Most likely, you’ll want the bar to be as low as possible so that you’ll be able to jump over it without any issues. The problem with it being too low, of course, is that you look like you’re not capable of achieving much.

But when asked what valuation do you want for your company, most entrepreneurs think: I want the highest valuation possible. I’d rather have a $10 m valuation than a $5m valuation, because it means my stock is worth twice as much and I give up half as much. What they don’t realize is that they are setting the bar twice as high for themselves to jump over!

There are of course many different reasons to take particular valuations that have to do with the investors you are dealing with: personal chemistry, value beyond money, strategic partnerships.

However, when it comes to valuations, the real rule of thumb should be:

What is the highest valuation I can get, with expectations that I can reasonably exceed?

When this is the question you ask yourselves in VC rounds, your chances of having your next round be an up-round, rather than a down-round, are much higher.

A down-round can trigger a destructive cycle in the company. Founders end up with less stock, they get less motivated, more outside managers are brought in to “fix” the company, existing investors don’t talk about the company much to their colleagues, it’s started to be seen as a failure. Startups are notoriously un-fixable, so there is no guarantee that bringing in even a more experienced CEO or management team will actually increase the chances of success of the company. As a result, most startups that have a down round end up failing or being sold in a fire-sale.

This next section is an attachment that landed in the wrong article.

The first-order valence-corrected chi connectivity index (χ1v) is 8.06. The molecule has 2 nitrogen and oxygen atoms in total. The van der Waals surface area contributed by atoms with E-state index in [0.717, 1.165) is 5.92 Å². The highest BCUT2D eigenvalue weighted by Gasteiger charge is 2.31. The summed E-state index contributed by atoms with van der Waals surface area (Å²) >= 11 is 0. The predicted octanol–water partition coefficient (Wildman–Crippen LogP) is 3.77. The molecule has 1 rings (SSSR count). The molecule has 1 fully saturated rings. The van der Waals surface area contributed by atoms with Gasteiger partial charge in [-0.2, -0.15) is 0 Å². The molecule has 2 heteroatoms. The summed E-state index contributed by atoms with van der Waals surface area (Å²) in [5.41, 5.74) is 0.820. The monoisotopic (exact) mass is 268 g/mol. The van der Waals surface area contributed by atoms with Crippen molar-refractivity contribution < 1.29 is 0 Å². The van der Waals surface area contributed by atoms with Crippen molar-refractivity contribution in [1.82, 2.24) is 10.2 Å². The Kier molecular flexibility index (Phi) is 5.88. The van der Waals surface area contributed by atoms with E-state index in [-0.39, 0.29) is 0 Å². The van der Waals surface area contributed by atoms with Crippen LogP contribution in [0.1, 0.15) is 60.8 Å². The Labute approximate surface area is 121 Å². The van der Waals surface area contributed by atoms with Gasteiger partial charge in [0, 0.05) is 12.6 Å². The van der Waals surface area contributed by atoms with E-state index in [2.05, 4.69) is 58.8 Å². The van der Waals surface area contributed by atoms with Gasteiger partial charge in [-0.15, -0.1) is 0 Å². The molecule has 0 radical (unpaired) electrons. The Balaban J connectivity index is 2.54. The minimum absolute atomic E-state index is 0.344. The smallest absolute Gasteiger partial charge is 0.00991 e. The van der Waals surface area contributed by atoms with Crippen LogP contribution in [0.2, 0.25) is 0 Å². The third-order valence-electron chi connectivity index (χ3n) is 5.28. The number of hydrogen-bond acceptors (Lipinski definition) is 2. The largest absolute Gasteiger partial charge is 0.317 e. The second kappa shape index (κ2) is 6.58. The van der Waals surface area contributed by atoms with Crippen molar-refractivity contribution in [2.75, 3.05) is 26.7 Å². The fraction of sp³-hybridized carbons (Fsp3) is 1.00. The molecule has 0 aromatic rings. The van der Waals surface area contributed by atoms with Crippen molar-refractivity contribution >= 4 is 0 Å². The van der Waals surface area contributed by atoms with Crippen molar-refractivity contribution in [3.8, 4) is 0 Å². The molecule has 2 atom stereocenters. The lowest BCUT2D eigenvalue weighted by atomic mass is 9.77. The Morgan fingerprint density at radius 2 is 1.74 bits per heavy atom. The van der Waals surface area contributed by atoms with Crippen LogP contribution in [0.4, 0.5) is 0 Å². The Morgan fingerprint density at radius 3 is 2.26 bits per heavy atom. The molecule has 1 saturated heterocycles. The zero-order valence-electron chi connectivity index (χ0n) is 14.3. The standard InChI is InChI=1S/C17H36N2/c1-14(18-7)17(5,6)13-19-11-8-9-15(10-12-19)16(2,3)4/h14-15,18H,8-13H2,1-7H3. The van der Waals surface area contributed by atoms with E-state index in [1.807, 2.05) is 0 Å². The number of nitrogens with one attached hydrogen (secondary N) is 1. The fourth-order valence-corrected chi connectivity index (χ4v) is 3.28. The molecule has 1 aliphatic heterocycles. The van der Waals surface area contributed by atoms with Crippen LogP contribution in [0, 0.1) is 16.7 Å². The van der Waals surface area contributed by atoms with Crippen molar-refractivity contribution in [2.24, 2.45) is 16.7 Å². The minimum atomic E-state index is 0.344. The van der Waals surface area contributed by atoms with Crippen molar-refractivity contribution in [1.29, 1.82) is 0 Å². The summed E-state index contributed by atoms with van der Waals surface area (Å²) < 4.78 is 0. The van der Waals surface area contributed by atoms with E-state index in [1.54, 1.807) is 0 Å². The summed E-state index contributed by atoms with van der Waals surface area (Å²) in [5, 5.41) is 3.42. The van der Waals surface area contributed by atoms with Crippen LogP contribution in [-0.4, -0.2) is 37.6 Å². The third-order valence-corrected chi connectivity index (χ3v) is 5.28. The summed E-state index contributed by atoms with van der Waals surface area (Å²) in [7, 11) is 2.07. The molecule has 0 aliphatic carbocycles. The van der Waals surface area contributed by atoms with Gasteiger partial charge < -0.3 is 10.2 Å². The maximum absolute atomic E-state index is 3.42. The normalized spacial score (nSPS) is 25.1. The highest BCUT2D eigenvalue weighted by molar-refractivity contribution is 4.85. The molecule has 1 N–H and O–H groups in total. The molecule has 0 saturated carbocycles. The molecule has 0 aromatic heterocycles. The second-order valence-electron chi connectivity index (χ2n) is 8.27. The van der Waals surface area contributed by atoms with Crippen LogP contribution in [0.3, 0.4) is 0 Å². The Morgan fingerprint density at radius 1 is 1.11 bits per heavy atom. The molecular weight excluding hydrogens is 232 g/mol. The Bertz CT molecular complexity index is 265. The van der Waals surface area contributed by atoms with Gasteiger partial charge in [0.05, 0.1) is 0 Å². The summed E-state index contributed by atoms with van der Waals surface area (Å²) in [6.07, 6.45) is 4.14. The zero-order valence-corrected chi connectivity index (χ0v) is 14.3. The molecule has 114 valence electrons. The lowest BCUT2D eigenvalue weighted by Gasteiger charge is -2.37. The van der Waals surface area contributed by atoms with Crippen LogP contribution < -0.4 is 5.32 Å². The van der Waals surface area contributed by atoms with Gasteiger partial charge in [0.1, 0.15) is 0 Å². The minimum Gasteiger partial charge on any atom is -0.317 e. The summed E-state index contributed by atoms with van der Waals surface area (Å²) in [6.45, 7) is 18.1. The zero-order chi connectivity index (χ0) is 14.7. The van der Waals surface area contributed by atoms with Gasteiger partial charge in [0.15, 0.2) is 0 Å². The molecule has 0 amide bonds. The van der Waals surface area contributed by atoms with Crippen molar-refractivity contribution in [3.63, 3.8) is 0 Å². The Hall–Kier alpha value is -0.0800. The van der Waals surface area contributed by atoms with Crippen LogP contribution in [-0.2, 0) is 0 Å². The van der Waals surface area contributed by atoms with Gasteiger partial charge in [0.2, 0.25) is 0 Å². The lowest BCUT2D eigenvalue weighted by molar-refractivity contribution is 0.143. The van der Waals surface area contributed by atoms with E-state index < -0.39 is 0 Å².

An up-round, on the other hand, can start a virtuous cycle for the startup. Up-rounds happen when startups meet or even exceed expectations. Investors talk to their friends about how well the company’s doing, generating additional investor interest in the next round. Recruiting is much easier when people can see that the stock price is going up, so they want to get in as early as possible, etc. Whether it’s true or not, at least in Silicon Valley, people see that the company is “healthy”.

So, the next time you are negotiating a valuation for your company, be sure to ask the right question:

How High Do I Want to Jump?